OFFSET

1,2

COMMENTS

Diagonals of the triangle of numerators have differences of 1, then 2, then 3, etc.

The limit as n -> infinity of the ratio of polynomials is 1/(1-r^2), 0 < r < 1, which is proved at the Mathematics Stack Exchange link below.

LINKS

Mathematics Stack Exchange, Limit of sequence of rational polynomials.

Eric Weisstein's World of Mathematics, Poisson Integral.

EXAMPLE

n=1: 1/(1 + r + r^2).

n=2: (2 + 2*r + 2*r^2)/(2*(1 + 2*r + 2*r^2 + 2*r^3 + r^4)).

n=5: (5 + 8r + 11r^2 + 12r^3 + 13r^4 + 12r^5 + 11r^6 + 8r^7 + 5r^8)/(5*(1 + 2r + 2r^2 + 2r^3 + 2r^4 + 2r^5 + 2r^6 + 2r^7 + 2r^8 + 2r^9 + r^10)).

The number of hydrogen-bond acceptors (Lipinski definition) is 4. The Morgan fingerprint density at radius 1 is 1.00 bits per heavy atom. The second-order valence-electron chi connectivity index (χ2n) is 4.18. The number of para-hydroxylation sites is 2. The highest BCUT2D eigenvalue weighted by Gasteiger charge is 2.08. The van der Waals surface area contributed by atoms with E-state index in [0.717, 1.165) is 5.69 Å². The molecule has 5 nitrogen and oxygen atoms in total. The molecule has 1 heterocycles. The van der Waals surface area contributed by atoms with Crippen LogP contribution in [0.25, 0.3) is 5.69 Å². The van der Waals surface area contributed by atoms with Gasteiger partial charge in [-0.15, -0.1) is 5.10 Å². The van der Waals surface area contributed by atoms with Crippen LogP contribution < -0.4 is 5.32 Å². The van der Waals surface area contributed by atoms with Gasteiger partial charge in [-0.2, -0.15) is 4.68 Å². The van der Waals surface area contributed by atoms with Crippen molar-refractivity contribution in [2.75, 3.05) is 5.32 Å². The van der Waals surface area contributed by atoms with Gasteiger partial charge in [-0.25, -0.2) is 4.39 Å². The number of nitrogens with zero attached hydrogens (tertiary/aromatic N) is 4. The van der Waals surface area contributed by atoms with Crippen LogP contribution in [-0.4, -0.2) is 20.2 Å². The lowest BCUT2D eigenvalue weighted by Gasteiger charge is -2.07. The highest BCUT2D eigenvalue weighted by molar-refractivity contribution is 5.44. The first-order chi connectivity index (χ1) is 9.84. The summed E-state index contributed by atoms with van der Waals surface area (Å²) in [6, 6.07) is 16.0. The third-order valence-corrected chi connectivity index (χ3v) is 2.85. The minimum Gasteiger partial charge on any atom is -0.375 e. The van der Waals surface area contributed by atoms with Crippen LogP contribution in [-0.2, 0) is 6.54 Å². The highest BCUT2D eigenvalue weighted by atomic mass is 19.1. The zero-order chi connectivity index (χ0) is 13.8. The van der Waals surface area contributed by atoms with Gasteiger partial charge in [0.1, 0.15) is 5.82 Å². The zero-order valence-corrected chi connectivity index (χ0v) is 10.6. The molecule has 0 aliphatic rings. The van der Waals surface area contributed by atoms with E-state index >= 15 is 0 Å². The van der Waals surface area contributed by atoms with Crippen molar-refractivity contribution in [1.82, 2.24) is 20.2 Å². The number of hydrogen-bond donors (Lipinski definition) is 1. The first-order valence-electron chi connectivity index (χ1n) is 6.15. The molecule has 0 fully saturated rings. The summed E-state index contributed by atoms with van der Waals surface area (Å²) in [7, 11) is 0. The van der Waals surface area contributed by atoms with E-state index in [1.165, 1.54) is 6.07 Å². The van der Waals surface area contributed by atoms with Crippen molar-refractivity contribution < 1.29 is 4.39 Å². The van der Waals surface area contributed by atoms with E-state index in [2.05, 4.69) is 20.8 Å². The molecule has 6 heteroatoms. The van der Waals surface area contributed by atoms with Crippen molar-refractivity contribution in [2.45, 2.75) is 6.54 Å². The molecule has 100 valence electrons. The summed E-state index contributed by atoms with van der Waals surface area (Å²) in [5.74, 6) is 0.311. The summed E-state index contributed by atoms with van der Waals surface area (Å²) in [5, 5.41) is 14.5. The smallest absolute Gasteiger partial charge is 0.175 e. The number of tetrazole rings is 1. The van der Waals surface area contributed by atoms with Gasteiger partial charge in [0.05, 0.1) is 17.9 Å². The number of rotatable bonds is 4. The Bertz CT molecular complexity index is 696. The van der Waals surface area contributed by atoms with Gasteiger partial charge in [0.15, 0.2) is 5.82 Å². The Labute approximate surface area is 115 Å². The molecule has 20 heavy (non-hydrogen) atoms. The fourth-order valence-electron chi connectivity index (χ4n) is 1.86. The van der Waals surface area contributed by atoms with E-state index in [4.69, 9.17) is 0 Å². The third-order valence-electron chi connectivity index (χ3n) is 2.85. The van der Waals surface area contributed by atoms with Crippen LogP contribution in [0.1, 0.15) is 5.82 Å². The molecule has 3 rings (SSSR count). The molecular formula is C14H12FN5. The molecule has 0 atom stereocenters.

Triangle begins:

[1]

[2, 2, 2]

[3, 4, 5, 4, 3]

[4, 6, 8, 8, 8, 6, 4]

[5, 8, 11, 12, 13, 12, 11, 8, 5]

[6, 10, 14, 16, 18, 18, 18, 16, 14, 10, 6]

...

MATHEMATICA

Sum[1/(1+r^2-2rCos[Pi*k/n]), {k, 1, n}]

PROG

(PARI) row(n) = apply(round, Vec(numerator(sum(k=1, n, 1/(1 + x^2 - 2*x*cos(k*Pi/n)))))); \\ Michel Marcus, Aug 14 2022

CROSSREFS

KEYWORD

nonn,tabf

AUTHOR

Daniel Tisdale, Sep 20 2008

EXTENSIONS

Edited and more terms from Michel Marcus, Aug 14 2022

STATUS

approved